I’ve been waiting for this movie to be released in theaters for more than a year so I was really excited to see it when it finally was. Unfortunately, out of the ten segments (presented in order of appearances on screen–directed by Jiang Wen, Mira Nair, Shunji Iwai, Yvan Attal, Brett Ratner, Allen Hughes, Shekhar Kapur, Natalie Portman, Fatih Akin and Joshua Marston) only about five worked for me–the second (starring Natalie Portman and Irrfan Khan), the third (Orlando Bloom and Christina Ricci), the fourth (Ethan Hawke and Maggie Q), the fifth (Anton Yelchin, Olivia Thirlby, James Caan and Blake Lively), and the tenth (Eli Wallach and Cloris Leachman).

I really wanted to love this movie as much as “Paris, je t’aime.” What made the first one so great is the fact that even though we encounter so many different genres and tones throughout the picture, it felt cohesive because we truly get a sense of who the characters were in under five to seven minutes. In “New York, I Love You,” it all feels a little bit too commercial. I felt as though it wanted to impress all kinds of people so much to the point where it held back emotionally and avoided taking risks. I’m also astounded by the fact that there were no homosexual storylines, barely any segments consisting of African-American or Latino characters, and most of clips consisted of a person falling in love or lust with another person. There are many dimensions of love (love for the city, love for a pet, love for oneself…) but it didn’t quite think outside the box. Those missing qualities are crucial to me because New York is supposed to be a melting pot of ethnicities, sexualities and mindsets yet we got to see the same kinds of people time and again. With “Paris, je t’aime,” we get diversity and in more than half of them, there was not a happy ending, which I thought was closer to real life than the stories presented in this film.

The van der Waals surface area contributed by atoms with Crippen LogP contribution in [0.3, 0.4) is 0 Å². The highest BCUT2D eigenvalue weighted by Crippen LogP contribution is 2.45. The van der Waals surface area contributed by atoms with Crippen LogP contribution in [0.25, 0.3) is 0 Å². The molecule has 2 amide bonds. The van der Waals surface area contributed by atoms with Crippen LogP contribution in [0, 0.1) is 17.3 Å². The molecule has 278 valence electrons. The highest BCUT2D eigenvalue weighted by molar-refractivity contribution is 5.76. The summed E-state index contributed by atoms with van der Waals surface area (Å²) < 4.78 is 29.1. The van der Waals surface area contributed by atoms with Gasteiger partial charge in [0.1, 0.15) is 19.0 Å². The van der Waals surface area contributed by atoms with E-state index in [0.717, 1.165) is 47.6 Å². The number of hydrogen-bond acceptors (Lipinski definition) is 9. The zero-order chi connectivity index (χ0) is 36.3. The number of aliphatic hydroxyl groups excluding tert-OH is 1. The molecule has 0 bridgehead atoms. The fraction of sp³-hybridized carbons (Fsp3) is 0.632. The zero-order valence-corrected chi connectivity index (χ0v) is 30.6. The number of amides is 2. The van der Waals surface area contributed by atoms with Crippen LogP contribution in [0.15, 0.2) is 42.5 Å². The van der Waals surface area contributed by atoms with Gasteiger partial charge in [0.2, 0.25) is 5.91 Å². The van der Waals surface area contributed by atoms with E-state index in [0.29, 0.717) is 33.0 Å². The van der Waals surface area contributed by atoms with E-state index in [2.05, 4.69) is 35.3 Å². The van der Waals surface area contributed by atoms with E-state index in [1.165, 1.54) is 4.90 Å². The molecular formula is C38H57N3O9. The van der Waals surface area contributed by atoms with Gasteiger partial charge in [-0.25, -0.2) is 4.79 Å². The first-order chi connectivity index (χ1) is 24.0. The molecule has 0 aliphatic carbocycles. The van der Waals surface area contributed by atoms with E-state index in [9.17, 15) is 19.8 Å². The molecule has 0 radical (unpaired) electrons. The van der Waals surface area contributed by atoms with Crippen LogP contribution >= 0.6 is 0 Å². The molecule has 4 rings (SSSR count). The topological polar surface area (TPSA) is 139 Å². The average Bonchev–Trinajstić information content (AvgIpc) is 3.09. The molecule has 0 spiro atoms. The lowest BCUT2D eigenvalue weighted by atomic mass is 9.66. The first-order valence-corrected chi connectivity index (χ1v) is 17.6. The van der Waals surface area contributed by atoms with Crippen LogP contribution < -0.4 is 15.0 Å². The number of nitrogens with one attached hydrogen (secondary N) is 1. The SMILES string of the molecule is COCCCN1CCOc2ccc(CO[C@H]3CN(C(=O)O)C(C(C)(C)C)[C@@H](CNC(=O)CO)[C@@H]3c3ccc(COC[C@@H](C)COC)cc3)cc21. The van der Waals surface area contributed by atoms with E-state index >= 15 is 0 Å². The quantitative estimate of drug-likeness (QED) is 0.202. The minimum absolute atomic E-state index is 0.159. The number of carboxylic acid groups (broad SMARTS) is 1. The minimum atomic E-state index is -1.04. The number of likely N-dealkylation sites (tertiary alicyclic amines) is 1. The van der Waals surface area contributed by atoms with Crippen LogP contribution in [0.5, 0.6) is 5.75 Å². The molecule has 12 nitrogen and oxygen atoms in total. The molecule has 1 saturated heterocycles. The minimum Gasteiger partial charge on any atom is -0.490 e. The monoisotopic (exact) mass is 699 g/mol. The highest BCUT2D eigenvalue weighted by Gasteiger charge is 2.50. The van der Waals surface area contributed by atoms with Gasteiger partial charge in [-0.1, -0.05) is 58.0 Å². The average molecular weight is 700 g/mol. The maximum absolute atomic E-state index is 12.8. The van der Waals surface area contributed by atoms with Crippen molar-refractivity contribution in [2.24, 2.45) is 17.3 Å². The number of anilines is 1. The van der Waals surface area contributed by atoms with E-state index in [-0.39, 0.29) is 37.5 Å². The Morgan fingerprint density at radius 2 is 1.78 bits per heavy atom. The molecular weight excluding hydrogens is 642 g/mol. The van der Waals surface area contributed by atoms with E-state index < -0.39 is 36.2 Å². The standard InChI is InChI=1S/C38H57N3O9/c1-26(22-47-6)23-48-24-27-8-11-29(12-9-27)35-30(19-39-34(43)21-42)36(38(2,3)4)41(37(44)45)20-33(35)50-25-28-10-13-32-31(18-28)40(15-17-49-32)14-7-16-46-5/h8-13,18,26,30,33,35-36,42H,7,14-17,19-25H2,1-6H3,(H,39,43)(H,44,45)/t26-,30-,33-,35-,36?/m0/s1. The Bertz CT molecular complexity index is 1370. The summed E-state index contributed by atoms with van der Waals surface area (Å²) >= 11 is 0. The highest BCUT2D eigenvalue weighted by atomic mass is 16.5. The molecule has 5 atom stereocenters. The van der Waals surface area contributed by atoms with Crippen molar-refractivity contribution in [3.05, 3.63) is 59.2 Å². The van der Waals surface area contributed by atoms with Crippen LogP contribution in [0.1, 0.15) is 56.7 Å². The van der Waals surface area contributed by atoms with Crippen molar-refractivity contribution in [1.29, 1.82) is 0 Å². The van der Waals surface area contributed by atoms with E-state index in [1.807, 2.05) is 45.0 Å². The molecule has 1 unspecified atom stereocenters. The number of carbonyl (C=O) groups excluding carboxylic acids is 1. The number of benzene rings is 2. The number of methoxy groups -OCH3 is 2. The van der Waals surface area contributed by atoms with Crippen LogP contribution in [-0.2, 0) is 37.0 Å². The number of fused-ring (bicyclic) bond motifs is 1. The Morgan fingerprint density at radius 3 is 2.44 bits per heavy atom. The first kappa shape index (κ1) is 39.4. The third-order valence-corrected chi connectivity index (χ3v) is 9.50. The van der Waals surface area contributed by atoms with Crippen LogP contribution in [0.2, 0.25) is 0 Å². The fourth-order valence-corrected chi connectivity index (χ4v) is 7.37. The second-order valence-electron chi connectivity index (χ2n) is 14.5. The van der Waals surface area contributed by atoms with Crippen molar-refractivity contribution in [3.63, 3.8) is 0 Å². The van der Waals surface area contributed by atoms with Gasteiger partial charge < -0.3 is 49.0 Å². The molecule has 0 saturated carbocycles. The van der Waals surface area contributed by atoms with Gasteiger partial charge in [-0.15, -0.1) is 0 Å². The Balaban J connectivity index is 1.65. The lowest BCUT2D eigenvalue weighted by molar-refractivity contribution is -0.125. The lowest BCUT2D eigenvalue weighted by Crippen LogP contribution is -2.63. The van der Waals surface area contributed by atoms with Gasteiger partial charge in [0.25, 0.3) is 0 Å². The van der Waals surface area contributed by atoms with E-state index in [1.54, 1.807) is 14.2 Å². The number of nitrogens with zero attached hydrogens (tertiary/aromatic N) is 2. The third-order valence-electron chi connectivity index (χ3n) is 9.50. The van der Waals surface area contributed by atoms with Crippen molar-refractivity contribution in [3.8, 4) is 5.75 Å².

The five segments that I thought were standouts had a certain passion in every single one of them, whether it’s about a woman who doesn’t quite feel comfortable about getting married; an artist struggling to read one of Fyodor Dostoyevsky’s books and whose curiosity of a woman he’s only met through the phone bothered him to the core; a man who thinks one way about a woman turning out to be someone completely different than we all expected; a teenager who goes to prom with a blind date unknowing of the fact that his date is unlike anyone he expected; and a couple celebrating their marriage that lasted for more than sixty years. Those are the kinds of stories I want to tune into and dissect because hidden layers are embedded in them. What I don’t want to see is someone supposedly falling in love unless he or she has something truly significant or different to contribute. The other five segments that I didn’t quite like should have been taken out and replaced by stories from other genres such as horror or science fiction, or they could have had a different mood or perception such as in a black-and-white reality or featuring a person so wasted in drugs–a way in which we could see the world through their eyes. That would have made more sense to me because we are essentially a drug culture. Or it could have featured at least one fashion model or a fashionista because New York is one of the biggest fashion capitals in the world. Instead of really embracing to tackle issues mentioned previously, the movie was way too safe with those other segments.